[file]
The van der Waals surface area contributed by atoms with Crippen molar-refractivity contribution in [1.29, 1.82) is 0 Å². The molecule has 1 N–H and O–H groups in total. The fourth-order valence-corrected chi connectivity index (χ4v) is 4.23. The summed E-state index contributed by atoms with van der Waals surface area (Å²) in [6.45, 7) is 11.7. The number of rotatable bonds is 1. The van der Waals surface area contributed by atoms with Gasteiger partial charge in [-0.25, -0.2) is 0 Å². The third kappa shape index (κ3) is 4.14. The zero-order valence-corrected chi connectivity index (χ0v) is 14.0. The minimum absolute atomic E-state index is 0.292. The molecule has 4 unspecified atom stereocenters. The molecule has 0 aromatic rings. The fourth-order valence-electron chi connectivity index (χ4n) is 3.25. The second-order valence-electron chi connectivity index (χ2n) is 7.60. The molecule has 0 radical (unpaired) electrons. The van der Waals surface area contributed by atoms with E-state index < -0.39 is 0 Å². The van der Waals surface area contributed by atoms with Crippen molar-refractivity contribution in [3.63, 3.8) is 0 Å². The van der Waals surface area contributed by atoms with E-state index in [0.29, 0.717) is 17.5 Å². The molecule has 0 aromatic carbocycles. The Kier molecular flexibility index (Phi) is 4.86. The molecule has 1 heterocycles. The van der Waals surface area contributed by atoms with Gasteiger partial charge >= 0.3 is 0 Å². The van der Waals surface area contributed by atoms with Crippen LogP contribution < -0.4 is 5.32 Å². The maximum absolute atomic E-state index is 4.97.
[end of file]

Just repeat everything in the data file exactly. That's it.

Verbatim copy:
The van der Waals surface area contributed by atoms with Crippen molar-refractivity contribution in [1.29, 1.82) is 0 Å². The molecule has 1 N–H and O–H groups in total. The fourth-order valence-corrected chi connectivity index (χ4v) is 4.23. The summed E-state index contributed by atoms with van der Waals surface area (Å²) in [6.45, 7) is 11.7. The number of rotatable bonds is 1. The van der Waals surface area contributed by atoms with Gasteiger partial charge in [-0.25, -0.2) is 0 Å². The third kappa shape index (κ3) is 4.14. The zero-order valence-corrected chi connectivity index (χ0v) is 14.0. The minimum absolute atomic E-state index is 0.292. The molecule has 4 unspecified atom stereocenters. The molecule has 0 aromatic rings. The fourth-order valence-electron chi connectivity index (χ4n) is 3.25. The second-order valence-electron chi connectivity index (χ2n) is 7.60. The molecule has 0 radical (unpaired) electrons. The van der Waals surface area contributed by atoms with E-state index < -0.39 is 0 Å². The van der Waals surface area contributed by atoms with Crippen molar-refractivity contribution in [3.63, 3.8) is 0 Å². The van der Waals surface area contributed by atoms with E-state index in [0.29, 0.717) is 17.5 Å². The molecule has 0 aromatic carbocycles. The Kier molecular flexibility index (Phi) is 4.86. The molecule has 1 heterocycles. The van der Waals surface area contributed by atoms with Gasteiger partial charge >= 0.3 is 0 Å². The van der Waals surface area contributed by atoms with Crippen LogP contribution < -0.4 is 5.32 Å². The maximum absolute atomic E-state index is 4.97.